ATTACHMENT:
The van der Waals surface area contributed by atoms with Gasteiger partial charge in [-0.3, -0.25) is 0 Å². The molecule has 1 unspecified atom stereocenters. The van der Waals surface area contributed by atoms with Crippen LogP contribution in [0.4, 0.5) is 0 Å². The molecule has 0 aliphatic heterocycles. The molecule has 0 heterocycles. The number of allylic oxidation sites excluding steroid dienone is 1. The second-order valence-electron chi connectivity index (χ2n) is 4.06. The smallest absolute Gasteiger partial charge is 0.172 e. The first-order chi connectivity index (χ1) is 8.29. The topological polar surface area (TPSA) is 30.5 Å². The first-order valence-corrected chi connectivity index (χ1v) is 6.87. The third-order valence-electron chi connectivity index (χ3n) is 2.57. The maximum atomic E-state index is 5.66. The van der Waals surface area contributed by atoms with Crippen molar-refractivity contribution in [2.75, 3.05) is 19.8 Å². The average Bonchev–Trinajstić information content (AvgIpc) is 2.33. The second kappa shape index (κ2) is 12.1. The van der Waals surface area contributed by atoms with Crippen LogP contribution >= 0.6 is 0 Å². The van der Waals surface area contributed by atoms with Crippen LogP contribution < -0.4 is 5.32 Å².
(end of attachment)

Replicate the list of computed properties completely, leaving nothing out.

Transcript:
The van der Waals surface area contributed by atoms with Gasteiger partial charge in [-0.3, -0.25) is 0 Å². The molecule has 1 unspecified atom stereocenters. The van der Waals surface area contributed by atoms with Crippen LogP contribution in [0.4, 0.5) is 0 Å². The molecule has 0 aliphatic heterocycles. The molecule has 0 heterocycles. The number of allylic oxidation sites excluding steroid dienone is 1. The second-order valence-electron chi connectivity index (χ2n) is 4.06. The smallest absolute Gasteiger partial charge is 0.172 e. The first-order chi connectivity index (χ1) is 8.29. The topological polar surface area (TPSA) is 30.5 Å². The first-order valence-corrected chi connectivity index (χ1v) is 6.87. The third-order valence-electron chi connectivity index (χ3n) is 2.57. The maximum atomic E-state index is 5.66. The van der Waals surface area contributed by atoms with Crippen molar-refractivity contribution in [2.75, 3.05) is 19.8 Å². The average Bonchev–Trinajstić information content (AvgIpc) is 2.33. The second kappa shape index (κ2) is 12.1. The van der Waals surface area contributed by atoms with Crippen LogP contribution >= 0.6 is 0 Å². The van der Waals surface area contributed by atoms with Crippen LogP contribution < -0.4 is 5.32 Å².